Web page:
Last month, I had a listing that I didn’t think was going to do very well. Market conditions aside, it was in a building that has a spotty track record and units aren’t exactly flying off the shelves.
After four days, I had only one showing.
But as is often the case in this crazy world of real estate, that one showing turned into an offer!
The offer was well under the list price, as I knew it would be, but I was still only four days on the market. This listing was still relatively new.
So then, with tough market conditions and a tough listing, did I jump at the offer?
I used my leverage.
I told the buyer’s agent, “We’re barely four days on the market and I’ve had a slew of showings. Three agents have called and asked or a copy of the condominium’s status certificate and two have told me they think they could have an offer by the weekend.”
Then, I acted self-interested: “Plus, I want to have an open house this weekend! I want to get my signs and my name out there. Why would I sell this before I can do that?”
Of course, that’s not true. I don’t do open houses personally, although my team does. But when you specifically act self-interested, the agent on the other end of the conversation has a lot less to work with!
You can call this “playing poker” if you want, and yes, I was gambling. I was bluffing.
But because of the relationship between leverage and days-on-market, I had the upper hand.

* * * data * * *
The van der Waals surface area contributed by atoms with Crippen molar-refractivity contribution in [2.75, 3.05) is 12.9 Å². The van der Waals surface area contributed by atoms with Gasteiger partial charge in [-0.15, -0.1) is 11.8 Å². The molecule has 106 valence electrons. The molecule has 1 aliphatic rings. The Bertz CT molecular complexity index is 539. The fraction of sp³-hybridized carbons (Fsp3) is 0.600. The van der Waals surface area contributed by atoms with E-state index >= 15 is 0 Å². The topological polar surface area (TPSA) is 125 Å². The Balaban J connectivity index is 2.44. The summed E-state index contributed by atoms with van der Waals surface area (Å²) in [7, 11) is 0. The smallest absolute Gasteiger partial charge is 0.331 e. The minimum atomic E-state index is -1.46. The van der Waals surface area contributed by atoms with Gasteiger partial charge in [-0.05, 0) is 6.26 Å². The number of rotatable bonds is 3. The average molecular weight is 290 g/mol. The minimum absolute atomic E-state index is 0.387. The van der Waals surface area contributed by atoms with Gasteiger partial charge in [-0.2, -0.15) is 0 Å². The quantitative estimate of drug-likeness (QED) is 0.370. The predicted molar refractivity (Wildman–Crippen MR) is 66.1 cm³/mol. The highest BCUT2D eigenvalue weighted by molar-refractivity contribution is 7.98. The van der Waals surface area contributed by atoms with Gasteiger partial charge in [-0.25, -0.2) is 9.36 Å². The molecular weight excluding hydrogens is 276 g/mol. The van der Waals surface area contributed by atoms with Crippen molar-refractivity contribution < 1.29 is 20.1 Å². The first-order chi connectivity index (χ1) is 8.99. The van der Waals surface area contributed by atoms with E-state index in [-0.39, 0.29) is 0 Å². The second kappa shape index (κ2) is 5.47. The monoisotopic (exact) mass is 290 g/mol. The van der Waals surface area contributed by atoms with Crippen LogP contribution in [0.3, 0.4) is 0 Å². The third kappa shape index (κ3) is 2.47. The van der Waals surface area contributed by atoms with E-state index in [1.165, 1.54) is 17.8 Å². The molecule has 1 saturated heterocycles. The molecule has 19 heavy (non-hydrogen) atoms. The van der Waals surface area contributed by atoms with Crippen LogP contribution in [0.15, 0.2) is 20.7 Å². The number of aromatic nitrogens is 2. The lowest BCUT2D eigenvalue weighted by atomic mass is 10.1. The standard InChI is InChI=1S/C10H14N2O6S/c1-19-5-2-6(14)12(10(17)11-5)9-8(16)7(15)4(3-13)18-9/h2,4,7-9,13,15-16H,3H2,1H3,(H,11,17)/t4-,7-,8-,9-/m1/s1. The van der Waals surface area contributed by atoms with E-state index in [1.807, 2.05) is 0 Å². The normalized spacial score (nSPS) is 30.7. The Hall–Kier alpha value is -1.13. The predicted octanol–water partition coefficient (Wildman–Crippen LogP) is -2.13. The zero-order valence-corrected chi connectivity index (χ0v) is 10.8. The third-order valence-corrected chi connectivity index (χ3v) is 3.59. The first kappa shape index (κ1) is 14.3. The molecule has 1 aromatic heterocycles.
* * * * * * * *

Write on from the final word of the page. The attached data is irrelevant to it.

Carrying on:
He didn’t know that I didn’t have any showings. He didn’t know that I had no interest. All he knew was that I was only four days on the market, and that I sounded like an asshole who didn’t want to sell the property because I wanted to promote myself that weekend.
When we signed the offer back just under the list price, the buyer accepted, and we sold the condo for way more than we should have.
The relationship between leverage and days-on-market sounds like common sense, but it’s not. At least, not always.
And in some situations, it doesn’t work the way you would expect.
A few weeks ago, a condo came onto the market for $589,900.
I flagged this condo for a couple of investor clients and decided to take a wait-and-see approach.
The property sat on the market for fourteen days, without a sale, then the listing was terminated.
The property was re-listed but the price made little sense: $589,900.
You’re on the market for two weeks, no sale, and you re-list at the same price?
This is merely case of “re-starting the days-on-market,” since the listing appears as new on MLS, with days-on-market at zero, even though it’s the same property at the same price.
I showed the condo to an investor after it was on the market with the “new” listing for three days.
We liked it. The rental yield would be much better than average in this market, the unit was in great shape, and turnkey, and she said she could see one of her kids living here in a decade if they choose to attend university in Toronto. So we figured we’d give it another week and then maybe offer $550,000 and see what kind of response that would get.